3. [3]
    The respondent’s application for costs is made pursuant to s 60(1)(b) and (g) of the Planning and Environment Court Act 2016 (“PECA”).  It is convenient to set out those relevant terms of s 60:

60 Orders for costs

  1. (1)
    The P&E Court may make an order for costs for a P&E Court proceeding as it considers appropriate if a party has incurred costs in 1 or more of the following circumstances—


  1. (b)
    the P&E Court considers the proceeding to have been frivolous or vexatious;


The P&E Court considers a proceeding was started or conducted without reasonable prospects of success.


  1. (g)
    the P&E Court considers an applicant for a development application or change application did not give all the information reasonably required to assess the development application or change application;”

The application of s 60 is to be seen in the context of s 59 of PECA, which provides:

“59 General costs provision

Subject to sections 60 and 61, each party to a P&E Court proceeding must bear the party’s own costs for the proceeding.

Accordingly, it is necessary for the Respondent to bring itself within at least one of the circumstances set out in s 60(1), so as to enliven the court’s discretionary power to “make an order for costs of a P&E Court proceeding as it considers appropriate”.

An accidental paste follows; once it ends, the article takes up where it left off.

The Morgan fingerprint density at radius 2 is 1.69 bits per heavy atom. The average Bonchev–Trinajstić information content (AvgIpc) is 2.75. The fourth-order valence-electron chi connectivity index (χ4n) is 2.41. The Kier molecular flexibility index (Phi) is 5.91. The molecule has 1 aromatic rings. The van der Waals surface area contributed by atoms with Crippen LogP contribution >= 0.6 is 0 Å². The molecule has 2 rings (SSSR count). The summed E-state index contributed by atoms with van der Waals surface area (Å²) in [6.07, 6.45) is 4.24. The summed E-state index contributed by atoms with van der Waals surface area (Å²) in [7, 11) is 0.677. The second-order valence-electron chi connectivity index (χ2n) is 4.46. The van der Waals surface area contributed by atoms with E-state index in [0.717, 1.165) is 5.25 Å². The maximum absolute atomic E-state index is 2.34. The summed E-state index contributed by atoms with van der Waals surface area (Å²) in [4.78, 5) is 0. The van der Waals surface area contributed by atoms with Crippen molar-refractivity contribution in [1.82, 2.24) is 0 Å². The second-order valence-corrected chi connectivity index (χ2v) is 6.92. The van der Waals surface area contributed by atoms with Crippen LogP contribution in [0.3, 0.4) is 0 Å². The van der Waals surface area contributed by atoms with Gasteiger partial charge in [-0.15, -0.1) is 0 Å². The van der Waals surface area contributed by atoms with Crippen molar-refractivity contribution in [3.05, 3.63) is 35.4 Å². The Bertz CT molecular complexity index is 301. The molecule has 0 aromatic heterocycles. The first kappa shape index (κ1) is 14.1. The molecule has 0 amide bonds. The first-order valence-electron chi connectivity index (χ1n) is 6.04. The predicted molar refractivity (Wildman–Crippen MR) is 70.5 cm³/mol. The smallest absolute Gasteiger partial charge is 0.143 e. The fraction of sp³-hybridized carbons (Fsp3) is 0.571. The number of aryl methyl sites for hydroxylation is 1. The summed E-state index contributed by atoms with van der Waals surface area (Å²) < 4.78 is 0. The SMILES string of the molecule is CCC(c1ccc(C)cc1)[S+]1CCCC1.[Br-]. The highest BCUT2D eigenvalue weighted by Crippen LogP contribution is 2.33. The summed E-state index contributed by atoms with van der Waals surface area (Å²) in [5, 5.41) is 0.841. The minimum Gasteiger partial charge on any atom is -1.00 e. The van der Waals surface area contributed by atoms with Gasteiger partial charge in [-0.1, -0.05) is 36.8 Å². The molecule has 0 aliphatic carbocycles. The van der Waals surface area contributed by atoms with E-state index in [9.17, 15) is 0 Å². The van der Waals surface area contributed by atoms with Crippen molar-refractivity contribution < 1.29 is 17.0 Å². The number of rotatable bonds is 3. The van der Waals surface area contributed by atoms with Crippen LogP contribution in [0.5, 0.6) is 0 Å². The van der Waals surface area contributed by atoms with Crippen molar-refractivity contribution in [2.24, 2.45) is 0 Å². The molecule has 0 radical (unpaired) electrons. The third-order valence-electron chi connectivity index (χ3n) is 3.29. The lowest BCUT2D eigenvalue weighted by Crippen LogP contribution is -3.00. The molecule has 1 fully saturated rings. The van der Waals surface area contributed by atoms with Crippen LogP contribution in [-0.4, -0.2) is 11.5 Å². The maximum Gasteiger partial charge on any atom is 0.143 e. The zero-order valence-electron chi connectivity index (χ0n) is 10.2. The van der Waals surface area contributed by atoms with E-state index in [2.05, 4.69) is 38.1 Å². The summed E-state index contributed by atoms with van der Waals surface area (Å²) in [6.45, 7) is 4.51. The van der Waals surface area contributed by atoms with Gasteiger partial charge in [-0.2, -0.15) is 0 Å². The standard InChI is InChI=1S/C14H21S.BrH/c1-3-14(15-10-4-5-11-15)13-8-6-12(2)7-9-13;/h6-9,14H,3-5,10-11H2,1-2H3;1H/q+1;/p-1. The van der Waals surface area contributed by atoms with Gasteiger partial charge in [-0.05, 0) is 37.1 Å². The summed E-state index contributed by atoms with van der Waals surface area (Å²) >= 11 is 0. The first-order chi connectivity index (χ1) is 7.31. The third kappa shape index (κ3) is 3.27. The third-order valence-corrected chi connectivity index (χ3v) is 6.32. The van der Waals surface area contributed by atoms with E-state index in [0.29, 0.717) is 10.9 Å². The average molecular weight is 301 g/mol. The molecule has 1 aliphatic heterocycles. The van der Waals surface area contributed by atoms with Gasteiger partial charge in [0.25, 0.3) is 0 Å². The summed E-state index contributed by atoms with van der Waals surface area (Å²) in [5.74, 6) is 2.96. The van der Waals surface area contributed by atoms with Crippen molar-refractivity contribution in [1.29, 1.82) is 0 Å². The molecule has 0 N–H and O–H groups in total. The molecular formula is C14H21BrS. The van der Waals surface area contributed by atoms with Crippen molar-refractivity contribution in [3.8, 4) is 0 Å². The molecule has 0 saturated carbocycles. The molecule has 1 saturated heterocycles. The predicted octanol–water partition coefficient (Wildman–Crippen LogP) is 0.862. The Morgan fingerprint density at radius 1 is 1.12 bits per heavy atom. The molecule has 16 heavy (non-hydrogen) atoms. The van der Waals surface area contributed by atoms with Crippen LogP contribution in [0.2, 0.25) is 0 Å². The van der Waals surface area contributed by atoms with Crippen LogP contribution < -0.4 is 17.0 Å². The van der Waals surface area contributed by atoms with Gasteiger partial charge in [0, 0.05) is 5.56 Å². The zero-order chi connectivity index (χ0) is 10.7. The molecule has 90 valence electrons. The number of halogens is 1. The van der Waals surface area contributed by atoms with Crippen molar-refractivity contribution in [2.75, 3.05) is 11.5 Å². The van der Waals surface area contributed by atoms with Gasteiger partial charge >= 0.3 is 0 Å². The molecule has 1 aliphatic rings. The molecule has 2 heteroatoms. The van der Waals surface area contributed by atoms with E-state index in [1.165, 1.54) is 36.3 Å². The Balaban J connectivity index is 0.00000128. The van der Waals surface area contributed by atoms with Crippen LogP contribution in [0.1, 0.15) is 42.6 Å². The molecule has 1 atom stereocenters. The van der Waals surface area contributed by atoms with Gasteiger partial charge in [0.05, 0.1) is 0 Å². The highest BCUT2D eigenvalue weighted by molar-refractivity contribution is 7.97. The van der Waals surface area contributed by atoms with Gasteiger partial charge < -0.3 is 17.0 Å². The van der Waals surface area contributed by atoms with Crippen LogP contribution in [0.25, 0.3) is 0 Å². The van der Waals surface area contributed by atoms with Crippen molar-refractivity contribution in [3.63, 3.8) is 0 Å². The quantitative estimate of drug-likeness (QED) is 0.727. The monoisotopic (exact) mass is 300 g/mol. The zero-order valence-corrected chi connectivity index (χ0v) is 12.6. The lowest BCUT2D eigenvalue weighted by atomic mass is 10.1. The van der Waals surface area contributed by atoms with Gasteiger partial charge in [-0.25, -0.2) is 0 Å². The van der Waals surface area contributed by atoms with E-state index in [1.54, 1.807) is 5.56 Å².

1. [4]
    The basis for its costs application is explained by the respondent as being:

“limited to the costs associated with the expert evidence of the town planning and lighting witnesses along with costs on a standard basis, of this application”.

It is further expressly asserted that the respondent “does not pursue any legal costs relating to the hearing of the substantive appeal…” and “does not pursue any costs related to other areas of expertise (i.e. visual amenity and architecture)”.[1]  It is then asserted that:

“The Council seeks its costs on these limited matters on the basis that:

  1. (a)
    pursuant to section 60(1)(b) of the Planning and Environment Court Act 2016, the appeal instituted by the Appellants, as it related to town planning and lighting issues, was frivolous in that it was conducted without reasonable prospects of success in these areas;
  2. (b)
    pursuant to section 60(1)(g), at no stage during the development application or the proceeding itself, did the Appellants ever provide sufficient information in the areas of town planning and lighting for there to be any possibility of the Appellants’ discharging their onus in the proceeding; and
  3. (c)
    if the Council is successful in respect of (a) and (b) above, it is appropriate for the Council to have its costs of this application on a standard basis.”[2]
  1. [5]